Sunday, September 01, 2013

Father John

I am blogging from my Galaxy S3 while parked outside a person's house where my wife is inside bringing Communion to the homebound. I spent the morning watching English Premier League soccer and wasn't quite sure what I would post to the blog today, but God provides.

One of the things that always struck me about Mother Teresa and Pope John Paul II was how they gave their bodies completely to Christ. They did not end there ministries until they were physically unable to go on. It was a fantastic example to the rest of us of how to completely devote ourselves to God.

At our parish we have a very elderly priest named Father John. He is old and infirm he struggles to walk and most of the time he is in great pain. He said Mass this morning for the first time in probably two months. There were other priests who could have said Mass in his place, but he chose to do so. I don't know what his motivation was, whether it was something he loves to do and wanted to do again or whether it was an act of devotion. Whatever his reason, it was tremendously inspiring and moving.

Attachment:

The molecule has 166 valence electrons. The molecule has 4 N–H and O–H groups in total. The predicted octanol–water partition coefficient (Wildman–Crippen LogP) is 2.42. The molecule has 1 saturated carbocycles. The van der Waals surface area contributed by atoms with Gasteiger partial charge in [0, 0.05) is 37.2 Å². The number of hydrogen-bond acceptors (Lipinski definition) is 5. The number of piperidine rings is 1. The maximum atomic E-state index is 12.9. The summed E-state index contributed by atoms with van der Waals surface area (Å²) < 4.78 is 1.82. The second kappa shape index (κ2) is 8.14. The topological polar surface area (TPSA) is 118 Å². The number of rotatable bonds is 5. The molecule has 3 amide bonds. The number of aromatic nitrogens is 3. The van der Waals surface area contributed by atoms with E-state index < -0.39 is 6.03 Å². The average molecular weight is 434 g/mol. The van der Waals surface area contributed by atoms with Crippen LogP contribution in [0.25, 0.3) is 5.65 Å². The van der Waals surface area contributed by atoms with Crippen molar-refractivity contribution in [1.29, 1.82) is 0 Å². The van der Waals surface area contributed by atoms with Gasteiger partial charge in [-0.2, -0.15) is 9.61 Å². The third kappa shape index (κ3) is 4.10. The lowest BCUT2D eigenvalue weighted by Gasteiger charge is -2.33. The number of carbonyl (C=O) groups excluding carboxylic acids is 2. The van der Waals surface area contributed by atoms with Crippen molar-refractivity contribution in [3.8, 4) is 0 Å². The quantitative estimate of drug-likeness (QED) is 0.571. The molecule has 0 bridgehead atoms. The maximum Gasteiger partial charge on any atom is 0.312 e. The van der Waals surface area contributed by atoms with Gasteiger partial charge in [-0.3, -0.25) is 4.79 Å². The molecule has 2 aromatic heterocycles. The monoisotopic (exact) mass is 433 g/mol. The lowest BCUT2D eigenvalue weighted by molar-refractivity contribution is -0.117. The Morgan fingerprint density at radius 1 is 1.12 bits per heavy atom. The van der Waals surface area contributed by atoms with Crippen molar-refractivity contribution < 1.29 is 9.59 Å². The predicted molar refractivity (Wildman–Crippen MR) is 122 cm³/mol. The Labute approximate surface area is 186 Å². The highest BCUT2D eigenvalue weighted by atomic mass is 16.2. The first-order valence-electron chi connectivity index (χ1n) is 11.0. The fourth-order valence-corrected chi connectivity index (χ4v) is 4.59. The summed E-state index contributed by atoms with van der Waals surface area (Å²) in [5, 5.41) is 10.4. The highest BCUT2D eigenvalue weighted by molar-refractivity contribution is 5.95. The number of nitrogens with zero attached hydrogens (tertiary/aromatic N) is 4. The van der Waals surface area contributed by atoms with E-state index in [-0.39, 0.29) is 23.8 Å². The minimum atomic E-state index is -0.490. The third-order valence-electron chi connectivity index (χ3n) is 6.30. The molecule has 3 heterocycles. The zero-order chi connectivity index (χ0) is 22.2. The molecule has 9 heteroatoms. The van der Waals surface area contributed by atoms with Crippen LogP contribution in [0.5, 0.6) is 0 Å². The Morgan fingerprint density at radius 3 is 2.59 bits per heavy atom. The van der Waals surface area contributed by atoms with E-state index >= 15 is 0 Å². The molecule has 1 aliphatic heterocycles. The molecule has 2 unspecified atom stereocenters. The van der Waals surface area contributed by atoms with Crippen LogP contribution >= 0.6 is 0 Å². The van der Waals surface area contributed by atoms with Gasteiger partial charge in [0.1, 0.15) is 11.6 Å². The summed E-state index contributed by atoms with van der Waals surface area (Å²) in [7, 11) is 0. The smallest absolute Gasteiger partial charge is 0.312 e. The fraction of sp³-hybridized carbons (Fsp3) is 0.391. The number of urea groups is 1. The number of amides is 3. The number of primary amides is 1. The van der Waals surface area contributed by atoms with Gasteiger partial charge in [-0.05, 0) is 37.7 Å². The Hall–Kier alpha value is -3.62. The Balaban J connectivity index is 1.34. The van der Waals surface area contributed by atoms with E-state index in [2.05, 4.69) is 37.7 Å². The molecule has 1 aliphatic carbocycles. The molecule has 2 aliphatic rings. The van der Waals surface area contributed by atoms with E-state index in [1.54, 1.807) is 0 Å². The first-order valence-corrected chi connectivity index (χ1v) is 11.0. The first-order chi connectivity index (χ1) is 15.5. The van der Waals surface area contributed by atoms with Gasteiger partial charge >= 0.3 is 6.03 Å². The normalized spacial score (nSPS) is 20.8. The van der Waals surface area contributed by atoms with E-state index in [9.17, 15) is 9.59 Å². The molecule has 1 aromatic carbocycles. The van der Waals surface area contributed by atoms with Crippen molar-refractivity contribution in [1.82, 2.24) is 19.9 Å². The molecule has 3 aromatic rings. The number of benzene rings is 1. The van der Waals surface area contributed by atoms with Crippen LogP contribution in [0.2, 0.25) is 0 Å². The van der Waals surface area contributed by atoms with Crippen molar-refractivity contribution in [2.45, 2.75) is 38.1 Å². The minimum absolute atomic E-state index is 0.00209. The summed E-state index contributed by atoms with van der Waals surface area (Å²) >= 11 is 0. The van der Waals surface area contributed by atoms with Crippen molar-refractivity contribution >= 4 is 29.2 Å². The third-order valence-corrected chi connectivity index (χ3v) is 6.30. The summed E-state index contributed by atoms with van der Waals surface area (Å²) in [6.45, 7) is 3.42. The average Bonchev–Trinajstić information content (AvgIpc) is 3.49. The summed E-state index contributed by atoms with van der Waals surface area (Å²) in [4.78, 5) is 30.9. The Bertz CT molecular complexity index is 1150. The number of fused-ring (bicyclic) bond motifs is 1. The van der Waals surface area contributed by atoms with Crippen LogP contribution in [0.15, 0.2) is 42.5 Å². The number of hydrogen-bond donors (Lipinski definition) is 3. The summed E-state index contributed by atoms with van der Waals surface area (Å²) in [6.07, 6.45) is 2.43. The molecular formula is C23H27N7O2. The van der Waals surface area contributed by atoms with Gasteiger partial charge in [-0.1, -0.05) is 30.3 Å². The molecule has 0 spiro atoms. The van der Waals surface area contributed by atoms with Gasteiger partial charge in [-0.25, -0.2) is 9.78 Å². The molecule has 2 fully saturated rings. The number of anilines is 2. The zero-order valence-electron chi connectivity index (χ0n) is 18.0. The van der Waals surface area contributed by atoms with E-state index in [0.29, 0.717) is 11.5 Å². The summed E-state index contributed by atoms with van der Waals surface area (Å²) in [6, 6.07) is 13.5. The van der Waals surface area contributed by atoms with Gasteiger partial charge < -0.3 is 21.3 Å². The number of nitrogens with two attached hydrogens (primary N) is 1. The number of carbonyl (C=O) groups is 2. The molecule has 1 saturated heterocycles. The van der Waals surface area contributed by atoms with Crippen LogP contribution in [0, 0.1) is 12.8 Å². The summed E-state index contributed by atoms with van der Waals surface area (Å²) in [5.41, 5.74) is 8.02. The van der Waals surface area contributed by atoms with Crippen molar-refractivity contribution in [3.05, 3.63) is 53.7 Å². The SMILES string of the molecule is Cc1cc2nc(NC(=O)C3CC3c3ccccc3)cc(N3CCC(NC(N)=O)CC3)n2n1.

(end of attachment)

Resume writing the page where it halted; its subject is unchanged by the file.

His homily was given in a clear, ringing voice and spoke of humility. He spoke with humor and feeling. It was great.

You don't always need to look to famous nuns or popes for inspiration. Sometimes a simple parish priest will do.


tom said...

I helped one of our nuns get her wifi network cleaned up this afternoon. That's gotta be good for something.

Someday I'll find out the backstory of the priest we had over the summer. Based on the stories he tells, it sounds like he was in the Army (possibly as a JAG), spent time as a trial attorney and a judge, got into motorcycling, had a family, and became a priest late in life. And we just lost him because another parish needed a Spanish speaker. You never can tell what skills a person has just by looking (and he looked like Uncle Fester).

K T Cat said...

I looked it up. Helping nuns with wifi counts for 12 points. 8 for the nun, 3 for the technology, 1 for the heat and humidity of South Carolina.